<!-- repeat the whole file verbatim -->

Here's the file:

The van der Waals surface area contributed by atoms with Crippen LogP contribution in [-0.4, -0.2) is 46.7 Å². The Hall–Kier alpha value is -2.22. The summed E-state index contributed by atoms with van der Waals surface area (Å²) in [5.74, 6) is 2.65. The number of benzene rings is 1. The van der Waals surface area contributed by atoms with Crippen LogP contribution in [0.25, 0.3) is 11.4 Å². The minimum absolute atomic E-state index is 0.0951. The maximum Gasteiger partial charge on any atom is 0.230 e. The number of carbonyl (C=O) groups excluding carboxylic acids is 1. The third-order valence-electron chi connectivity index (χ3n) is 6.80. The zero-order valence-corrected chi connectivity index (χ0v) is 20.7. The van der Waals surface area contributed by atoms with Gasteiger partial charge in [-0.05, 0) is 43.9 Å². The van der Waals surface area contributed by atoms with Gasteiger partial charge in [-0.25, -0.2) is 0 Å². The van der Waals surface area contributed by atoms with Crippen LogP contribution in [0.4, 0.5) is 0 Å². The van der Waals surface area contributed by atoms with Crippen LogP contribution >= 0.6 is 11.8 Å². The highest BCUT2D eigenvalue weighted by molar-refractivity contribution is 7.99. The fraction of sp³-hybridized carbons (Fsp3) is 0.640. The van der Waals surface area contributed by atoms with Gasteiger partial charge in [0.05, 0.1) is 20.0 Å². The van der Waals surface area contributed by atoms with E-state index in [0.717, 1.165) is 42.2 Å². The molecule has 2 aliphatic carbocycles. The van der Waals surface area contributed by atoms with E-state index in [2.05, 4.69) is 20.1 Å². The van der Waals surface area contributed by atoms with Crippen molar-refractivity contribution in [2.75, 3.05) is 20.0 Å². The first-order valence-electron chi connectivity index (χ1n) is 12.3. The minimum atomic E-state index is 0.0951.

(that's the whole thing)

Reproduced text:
The van der Waals surface area contributed by atoms with Crippen LogP contribution in [-0.4, -0.2) is 46.7 Å². The Hall–Kier alpha value is -2.22. The summed E-state index contributed by atoms with van der Waals surface area (Å²) in [5.74, 6) is 2.65. The number of benzene rings is 1. The van der Waals surface area contributed by atoms with Crippen LogP contribution in [0.25, 0.3) is 11.4 Å². The minimum absolute atomic E-state index is 0.0951. The maximum Gasteiger partial charge on any atom is 0.230 e. The number of carbonyl (C=O) groups excluding carboxylic acids is 1. The third-order valence-electron chi connectivity index (χ3n) is 6.80. The zero-order valence-corrected chi connectivity index (χ0v) is 20.7. The van der Waals surface area contributed by atoms with Gasteiger partial charge in [-0.05, 0) is 43.9 Å². The van der Waals surface area contributed by atoms with Gasteiger partial charge in [-0.25, -0.2) is 0 Å². The van der Waals surface area contributed by atoms with Crippen LogP contribution in [0.4, 0.5) is 0 Å². The van der Waals surface area contributed by atoms with Crippen LogP contribution >= 0.6 is 11.8 Å². The highest BCUT2D eigenvalue weighted by molar-refractivity contribution is 7.99. The fraction of sp³-hybridized carbons (Fsp3) is 0.640. The van der Waals surface area contributed by atoms with Gasteiger partial charge in [0.05, 0.1) is 20.0 Å². The van der Waals surface area contributed by atoms with E-state index in [0.717, 1.165) is 42.2 Å². The molecule has 2 aliphatic carbocycles. The van der Waals surface area contributed by atoms with E-state index in [2.05, 4.69) is 20.1 Å². The van der Waals surface area contributed by atoms with Crippen molar-refractivity contribution in [2.75, 3.05) is 20.0 Å². The first-order valence-electron chi connectivity index (χ1n) is 12.3. The minimum atomic E-state index is 0.0951.